- register for, and take a Food Safety Course
- dedicate a hand washing sink, and a dish washing sink,
- get flat surfaced tiles over the cooking area
- get the chemical strips that measure the amount of bleach in the sanitizing water to ensure that the sanitizing solution is actually sanitizing, and still safe and healthy to use (this is a bleach and water solution)
- get an acurate thermometer, and use it
- teach my students what they need to know to keep the food in theÂ kitchen clean and keep themselves safe
This is our second pressÂ coverage this fall. Whoo-hoo! The idea of Edible Education is huge. Getting students interested in food is effortless. Getting them interested in eating healthy, nutritious, good, clean and fair food takes a little more time, but is suprisingly not difficult. It is a veryÂ natural process,Â actually, and the results are always the same. They get it. They love it. They do it.
Take a look at the Edmonton Journal article yesterday here: http://www.edmontonjournal.com/life/Students+serve+lunch+with+relish/2267928/story.html
and then come back to read our back story.
The Catering Club was started last year in the fall with a huge interest from the students. The first meeting had over 50 students. Everyone wanted to cook. There were road blocks along the way to our success, but the “club” really got into major motion inÂ February of last year, but we were not catering for anyone. We were just cooking, tasting, and getting to know one another, and getting to know the importance of good hygiene and safety when wotking in the kitchen together.
I met with the Hany, our Health Inspector in early March, and found out what I needed to do to get this program rolling, then I did it.
That was easy. Truly. The course was interesting, and one entire day. Now we were ready to start to make and sell nutritious lunches to the staff and students at our school. The taste education happens in our Catering Club. I plan the meals with student input, if someone brings in an idea that they are really excited about, or if something suddenly goes on sale, we change our plans.
Anyone can join Catering Club, whether they are in my foods class, or not. They can come any time: once a week, once a year, sporadically, or regularly. Whatever works for them. We all welcome new comers. My students are my best recruiters.
There are about 20 students each evening in the Catering Club. Tuesday evenings from 3-4:30 is usually time forÂ me to do taste education and for the students to become mad scientists: baking, and making, and tasting, and involved in the development of an acute awareness of the difference in the quality and the taste and texture of food.
Wednesday evening from 3-4:30 is completely focused on preparing the meal for Friday’s lunch. The attendance doesn’t really vary. I thought that students would be far more interested in cooking for themselves than in coming to the Wednesday club time. But, I was wrong. Students come because they love to learn how to cook good, clean, and fair healthy food. They are not afraid of the hard work. They exude pleasure and enjoyment throughout the entire peeling, cleaning, washing, mincing, dicing and julienning sessions. The students naturally celebrate teh tastes of raw food, the smells, and the colours. I don’t have to say anything about it. Their comments and conversations are so astute and important that I am consistently compelled to share this experience with whomever I can.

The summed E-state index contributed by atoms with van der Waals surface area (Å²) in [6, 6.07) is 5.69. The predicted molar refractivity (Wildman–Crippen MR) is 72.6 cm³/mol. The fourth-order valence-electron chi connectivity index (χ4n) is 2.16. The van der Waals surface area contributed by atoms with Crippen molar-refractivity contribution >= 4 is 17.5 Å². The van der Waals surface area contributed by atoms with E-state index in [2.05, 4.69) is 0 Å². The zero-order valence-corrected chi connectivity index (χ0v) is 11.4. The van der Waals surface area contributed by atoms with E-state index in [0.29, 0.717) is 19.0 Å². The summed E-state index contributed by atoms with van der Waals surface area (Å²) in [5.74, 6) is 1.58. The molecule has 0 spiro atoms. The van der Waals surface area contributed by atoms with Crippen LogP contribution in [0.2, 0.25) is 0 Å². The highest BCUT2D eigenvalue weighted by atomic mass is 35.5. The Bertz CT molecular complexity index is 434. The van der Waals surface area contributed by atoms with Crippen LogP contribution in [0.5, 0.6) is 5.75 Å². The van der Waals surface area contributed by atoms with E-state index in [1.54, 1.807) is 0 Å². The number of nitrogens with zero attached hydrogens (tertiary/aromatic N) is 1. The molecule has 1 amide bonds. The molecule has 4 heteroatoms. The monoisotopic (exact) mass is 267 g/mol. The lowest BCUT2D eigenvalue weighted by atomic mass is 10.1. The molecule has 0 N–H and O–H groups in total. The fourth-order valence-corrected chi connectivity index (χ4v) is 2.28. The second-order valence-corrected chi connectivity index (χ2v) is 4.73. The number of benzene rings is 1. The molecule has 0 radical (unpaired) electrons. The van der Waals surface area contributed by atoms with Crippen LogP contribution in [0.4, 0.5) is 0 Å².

I bring in a big bowl of all colours and shapes and kinds of potatoes. Each student touches, and feels, and smells and tastes and compares mouthfeel, and crunch (or lack of), sweetness, bitterness, starchiness, similarities and differences etc, of these potatoes raw. Then we cook them, and we go through the same process again. An occasional student will pass on a taste. Nothing is ever forced. But most are extremely perceptive and keen as they move back and forth testing and tasting and talking to one another about what they think about each potato, what they like, prefer, don’t care for, and why.
I do the same with apples, and tomatoes, and carrots, and any other vegetable and fruit I can possibly do it with.
Then, once we make something, like a pie, or a crisp, or a soup, or a meatball, I buy the best premade processed equivalent I can find, or two, and we compare all of the aspects of those with the ones made from scratch with our own hand.
We compare costs. We compare nutritive value. But, not on paper. As part of the conversation, or on a white board to calculate differences… within out group… this learning is fundamental. The teaching is so easy. The time spent is priceless and is providing these specific yought with foundation for a different future. A future of healthy living and eating and one where they have learned and experiences the differences in and where they understand their personal power and its importance to their future health, and to the health and sustainability of our planet. We talk about that, too.
I spend as much of our money as I can at Farmer’s Markets. I have to buy certified produce as we are a school and bound by the laws of Alberta Health Services. This is a cost recovery program. My students pay nothing. They keep half of whatever they make. The other half goes to me to sell at our school store. For the nutritious lunches, as this food is sold as close to cost as possible, to encourage and enable student purchase, catering club students get a discount.
That is out back story. It is an important one. It would be my hope that the young parents of today understand the critical importance of cooking from scratch with their toddlers, of making the dinner meal the center of their day, and of understanding the crisis our youth are facing as most are growing into “excellent students of this Fast Food Nation”, encouraged by almost every adult they know through the “treats” bestowed upon them.
We all need to change.